Unfortunately, Petit-Breton would only compete in the Tour de France once more, in 1911. The race itself was one of the most brutal in Tour de France history, and Petit-Breton was one of many to drop out early on in the proceedings.
Petit-Breton’s cycling career came to an end with the onset of World War I. He would tragically die in 1917, bringing his life to an early end as well. However, Petit-Breton would live on in cycling history as the first of the Tour de France’s truly great champions.
Monday, 14 July 2014
Fignon, born in 1960, won 18 races as an amateur before turning pro with the help of Cyrille Guimard. Fignon started his career with the famed Renault-Elf-Gitane team, and quickly burst on the scene with skilled and tenacious riding.
In the 1983 Tour de France, Fignon figured to play a supporting role to five time winner Bernard Hinault before Hinault ultimately was forced to withdraw from the race due to injury. Fignon took full advantage of the opportunity he was given to shine, turning in one of the great time trial stage performances in history just before claiming his first yellow jersey midway through the race. Fignon won the final time trial as well en route to winning his first Tour de France.
Fignon completed a repeat bid in the 1984 Tour de France, beating his former teammate, Hinault. Hinault changed teams before the race, but Fignon was dominant, winning five stages on the way to his second Tour de France victory. Fignon finished the race especially well garnering three of his five stage wins in the final several stages.
Unfortunately, Fignon couldn’t attempt a third straight win in the Tour de France, as a knee injury kept him from participating in 1985. He did not finish the Tour de France in 1986 and 1988, and finished the 1987 installment, but only in seventh place. In 1989, Fignon entered the Tour de France as the number one cyclist in the world, setting the stage for a legendary showdown between Fignon and the returning Greg LeMond, who was sidelined after being shot in a hunting accident.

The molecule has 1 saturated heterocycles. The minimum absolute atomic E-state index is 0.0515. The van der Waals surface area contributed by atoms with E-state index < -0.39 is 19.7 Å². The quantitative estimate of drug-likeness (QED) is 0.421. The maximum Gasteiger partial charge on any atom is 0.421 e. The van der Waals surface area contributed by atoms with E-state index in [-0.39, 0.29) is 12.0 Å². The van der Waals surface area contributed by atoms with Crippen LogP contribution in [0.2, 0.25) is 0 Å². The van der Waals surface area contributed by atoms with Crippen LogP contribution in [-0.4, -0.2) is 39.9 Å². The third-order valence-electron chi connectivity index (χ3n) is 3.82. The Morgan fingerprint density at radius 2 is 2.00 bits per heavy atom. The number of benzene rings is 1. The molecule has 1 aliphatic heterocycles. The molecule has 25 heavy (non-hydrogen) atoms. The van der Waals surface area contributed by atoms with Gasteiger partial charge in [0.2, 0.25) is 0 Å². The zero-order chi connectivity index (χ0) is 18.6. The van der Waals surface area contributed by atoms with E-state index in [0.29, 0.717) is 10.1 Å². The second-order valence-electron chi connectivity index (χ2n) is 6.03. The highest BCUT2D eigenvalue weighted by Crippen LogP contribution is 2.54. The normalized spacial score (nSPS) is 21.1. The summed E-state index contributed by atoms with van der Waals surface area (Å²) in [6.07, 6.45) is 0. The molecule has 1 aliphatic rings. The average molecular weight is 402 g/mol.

During the 1989 Tour de France, Fignon watched as LeMond surprisingly earned the yellow jersey at Stage 5. Throughout the race, Fignon played mind games with LeMond, challenging him through the press to ride more aggressively. In time, it became a two-man race, as Fignon and LeMond battled with all they had.
From Stage 5 on to the finish, the yellow jersey belonged to either LeMond or Fignon, with the lead swapping from LeMond to Fignon, then back to LeMond briefly at Stage 15, then back to Fignon before the final time trial that would decide the victor.
Fignon had a 50 second lead, but LeMond out-strategized the former Tour de France champion, using a more aerodynamically sound bike and helmet and beating the Frenchman by 58 seconds for an 8 second overall victory. Fignon was crushed, and the finish remains the closest in Tour de France history.
After the disappointment of the 1989 Tour, Fignon would finish no better than 9th in subsequent years, dropping out in 1990 and finishing 23rd in 1992. He finally retired afterward, remaining one of the more popular French cyclists due to his persona and signature ponytail. Because of his talent as well as his memorable personality, along with his participation in the legendary showdown of 1989 with Greg LeMond, Fignon remains one of the more beloved cyclists to have participated in the Tour de France.
Sunday, 13 July 2014